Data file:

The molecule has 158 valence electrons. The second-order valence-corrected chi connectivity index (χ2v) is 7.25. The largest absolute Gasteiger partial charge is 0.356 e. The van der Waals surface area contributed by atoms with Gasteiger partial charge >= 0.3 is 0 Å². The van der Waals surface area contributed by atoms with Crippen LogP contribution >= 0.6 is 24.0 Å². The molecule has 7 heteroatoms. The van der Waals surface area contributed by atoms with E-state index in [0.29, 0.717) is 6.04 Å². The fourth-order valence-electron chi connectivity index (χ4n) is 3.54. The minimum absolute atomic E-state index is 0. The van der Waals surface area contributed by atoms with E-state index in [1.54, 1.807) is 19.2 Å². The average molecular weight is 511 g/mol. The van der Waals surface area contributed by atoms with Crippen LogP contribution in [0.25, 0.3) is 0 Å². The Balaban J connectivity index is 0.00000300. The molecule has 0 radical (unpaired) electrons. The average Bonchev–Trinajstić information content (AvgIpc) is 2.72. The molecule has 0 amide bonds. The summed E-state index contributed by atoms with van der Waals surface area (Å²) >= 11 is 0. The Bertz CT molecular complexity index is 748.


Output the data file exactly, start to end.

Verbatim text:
The molecule has 158 valence electrons. The second-order valence-corrected chi connectivity index (χ2v) is 7.25. The largest absolute Gasteiger partial charge is 0.356 e. The van der Waals surface area contributed by atoms with Gasteiger partial charge >= 0.3 is 0 Å². The van der Waals surface area contributed by atoms with Crippen LogP contribution >= 0.6 is 24.0 Å². The molecule has 7 heteroatoms. The van der Waals surface area contributed by atoms with E-state index in [0.29, 0.717) is 6.04 Å². The fourth-order valence-electron chi connectivity index (χ4n) is 3.54. The minimum absolute atomic E-state index is 0. The van der Waals surface area contributed by atoms with E-state index in [1.54, 1.807) is 19.2 Å². The average molecular weight is 511 g/mol. The van der Waals surface area contributed by atoms with Crippen LogP contribution in [0.25, 0.3) is 0 Å². The Balaban J connectivity index is 0.00000300. The molecule has 0 radical (unpaired) electrons. The average Bonchev–Trinajstić information content (AvgIpc) is 2.72. The molecule has 0 amide bonds. The summed E-state index contributed by atoms with van der Waals surface area (Å²) >= 11 is 0. The Bertz CT molecular complexity index is 748.